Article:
At the Forge - Sharing Calendars
Over the last few months, we have explored the iCalendar standard and the ways in which it allows us to create our own calendars, as well as work with remote ones.
But if you think about it for a moment, you'll realize we are missing a key piece of functionality. We have seen how easy it is to create our own local calendars. We have seen how we can retrieve remote calendars. We have even seen how we can create and distribute remote calendars, generating events dynamically from a Web/database application. But we have never considered how an individual Sunbird user might be able to share his or her calendar with other people.
Anyone who has worked in even a medium-sized organization knows that scheduling appointments can be difficult. Having access to everyone's calendar, and being able to schedule meetings for them, is an increasingly useful feature for our software to have. If every change I make to my calendar is available for everyone to see, it will be easier for them to schedule meetings when I will be around. (Or when I won't be around, if they want to keep something secret from me.) I used to ask clients why they use Microsoft Exchange as a mail server, given the availability of excellent open-source alternatives; inevitably, the answer would have more to do with the calendar support in Outlook and Exchange, rather than the e-mail functionality.
This month, we close our exploration of Sunbird and iCalendar with a look at how we can publish calendars to a central repository for others to share. The results might not be as slick or smooth as some of the commercial alternatives, but as with many other types of software in the open-source world, I believe that this is rapidly changing, and that we soon will see open-source calendar servers that are equal or superior to their proprietary counterparts.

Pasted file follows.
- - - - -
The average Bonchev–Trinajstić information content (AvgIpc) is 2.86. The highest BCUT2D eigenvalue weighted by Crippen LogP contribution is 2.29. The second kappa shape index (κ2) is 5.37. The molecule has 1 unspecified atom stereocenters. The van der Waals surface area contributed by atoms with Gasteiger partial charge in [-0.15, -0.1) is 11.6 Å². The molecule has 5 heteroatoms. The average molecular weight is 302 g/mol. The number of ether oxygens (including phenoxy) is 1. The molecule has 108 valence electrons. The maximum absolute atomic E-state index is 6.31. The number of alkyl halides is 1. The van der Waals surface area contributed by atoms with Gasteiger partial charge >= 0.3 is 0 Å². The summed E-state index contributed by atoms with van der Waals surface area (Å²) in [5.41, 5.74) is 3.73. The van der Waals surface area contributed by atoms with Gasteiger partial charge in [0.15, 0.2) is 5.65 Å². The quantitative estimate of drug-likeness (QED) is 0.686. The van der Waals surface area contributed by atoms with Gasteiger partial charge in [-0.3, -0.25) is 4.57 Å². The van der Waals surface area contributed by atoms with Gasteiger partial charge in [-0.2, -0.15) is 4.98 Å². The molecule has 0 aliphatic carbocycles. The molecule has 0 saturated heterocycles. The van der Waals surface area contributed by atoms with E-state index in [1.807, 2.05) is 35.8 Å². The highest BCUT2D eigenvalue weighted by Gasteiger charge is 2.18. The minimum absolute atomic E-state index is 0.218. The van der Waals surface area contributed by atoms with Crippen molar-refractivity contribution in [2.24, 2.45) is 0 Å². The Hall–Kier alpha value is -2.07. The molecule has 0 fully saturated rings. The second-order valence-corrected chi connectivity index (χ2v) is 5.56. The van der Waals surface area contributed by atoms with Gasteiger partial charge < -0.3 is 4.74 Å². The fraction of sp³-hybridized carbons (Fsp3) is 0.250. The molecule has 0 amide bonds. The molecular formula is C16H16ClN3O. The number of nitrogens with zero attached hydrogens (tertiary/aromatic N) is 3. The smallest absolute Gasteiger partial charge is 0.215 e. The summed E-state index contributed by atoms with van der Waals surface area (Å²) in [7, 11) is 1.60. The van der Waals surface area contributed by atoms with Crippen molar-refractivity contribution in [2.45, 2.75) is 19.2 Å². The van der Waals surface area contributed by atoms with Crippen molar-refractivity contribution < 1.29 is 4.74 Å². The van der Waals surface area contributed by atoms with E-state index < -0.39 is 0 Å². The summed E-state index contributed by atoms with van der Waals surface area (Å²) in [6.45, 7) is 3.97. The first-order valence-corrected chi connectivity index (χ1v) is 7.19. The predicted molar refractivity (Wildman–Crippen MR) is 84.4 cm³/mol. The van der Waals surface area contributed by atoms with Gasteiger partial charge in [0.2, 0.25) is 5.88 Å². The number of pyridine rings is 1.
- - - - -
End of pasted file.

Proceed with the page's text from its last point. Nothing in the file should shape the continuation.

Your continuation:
Before we try to share a calendar, we should define exactly what we mean by sharing. You might think that shared calendars are stored in a single place and accessed by multiple calendar programs simultaneously. Although it is theoretically possible to configure Sunbird, or any other iCalendar-compatible program, such as Evolution, in this way, this is not what we would typically expect.
Basically, a shared calendar in the iCalendar world is an iCalendar file that is available for retrieval from a publicly accessible server. That iCalendar file might be updated once per hour or once per year; much like an RSS feed or a Weblog, there is no way to know how often a particular calendar file might be updated. For this reason, we need to make several assumptions: 1) everyone who is interested in this particular calendar is subscribed to it; 2) every subscriber downloads an updated version of the calendar on a regular basis, at least once per day; and 3) the calendar's manager publishes all changes and updates to the public server as soon as they are made.
In other words, the sharing does not take place in real time at all, but rather depends on all of the participating users to publish and retrieve updates on a regular basis. Between updates, a calendar user sees only the most recently downloaded iCalendar file, which is stored on his or her local computer. If a calendar subscriber is scheduled to retrieve updates only once per day, it is quite possible that he or she will miss last-minute updates to the calendar. Just how often someone should subscribe to calendar updates depends on the nature of the organization, how important it is to get updates and the load that might be placed on the server. After all, a server that can provide daily updates to 100 people might have trouble providing hourly updates to 10,000 people.
The easiest way to publish files on the Web is to use the old standby for file transfer, FTP. FTP has gone almost unused on my server for some time now, in no small part because of security concerns, but if you are working on a system that is properly secured, or if you would rather not use WebDAV (described below), FTP is a workable and simple way to share Web calendars.